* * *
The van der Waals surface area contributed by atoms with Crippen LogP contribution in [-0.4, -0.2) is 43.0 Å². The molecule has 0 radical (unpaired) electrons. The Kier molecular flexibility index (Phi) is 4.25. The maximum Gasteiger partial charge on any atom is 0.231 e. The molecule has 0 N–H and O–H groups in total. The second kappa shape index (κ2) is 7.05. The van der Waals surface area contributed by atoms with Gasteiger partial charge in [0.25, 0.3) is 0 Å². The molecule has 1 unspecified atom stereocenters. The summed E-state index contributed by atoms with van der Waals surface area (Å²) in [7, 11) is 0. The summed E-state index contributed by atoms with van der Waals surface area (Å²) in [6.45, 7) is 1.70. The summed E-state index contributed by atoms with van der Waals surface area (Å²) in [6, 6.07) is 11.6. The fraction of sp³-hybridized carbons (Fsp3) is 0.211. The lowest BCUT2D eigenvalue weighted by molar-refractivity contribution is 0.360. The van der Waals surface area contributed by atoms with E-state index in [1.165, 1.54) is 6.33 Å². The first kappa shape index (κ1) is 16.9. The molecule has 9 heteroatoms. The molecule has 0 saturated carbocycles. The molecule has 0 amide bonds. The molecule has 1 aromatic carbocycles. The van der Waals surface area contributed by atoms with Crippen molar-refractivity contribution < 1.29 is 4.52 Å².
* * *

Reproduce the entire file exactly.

The van der Waals surface area contributed by atoms with Crippen LogP contribution in [-0.4, -0.2) is 43.0 Å². The molecule has 0 radical (unpaired) electrons. The Kier molecular flexibility index (Phi) is 4.25. The maximum Gasteiger partial charge on any atom is 0.231 e. The molecule has 0 N–H and O–H groups in total. The second kappa shape index (κ2) is 7.05. The van der Waals surface area contributed by atoms with Gasteiger partial charge in [0.25, 0.3) is 0 Å². The molecule has 1 unspecified atom stereocenters. The summed E-state index contributed by atoms with van der Waals surface area (Å²) in [7, 11) is 0. The summed E-state index contributed by atoms with van der Waals surface area (Å²) in [6.45, 7) is 1.70. The summed E-state index contributed by atoms with van der Waals surface area (Å²) in [6, 6.07) is 11.6. The fraction of sp³-hybridized carbons (Fsp3) is 0.211. The lowest BCUT2D eigenvalue weighted by molar-refractivity contribution is 0.360. The van der Waals surface area contributed by atoms with E-state index in [1.165, 1.54) is 6.33 Å². The first kappa shape index (κ1) is 16.9. The molecule has 9 heteroatoms. The molecule has 0 saturated carbocycles. The molecule has 0 amide bonds. The molecule has 1 aromatic carbocycles. The van der Waals surface area contributed by atoms with Crippen molar-refractivity contribution < 1.29 is 4.52 Å².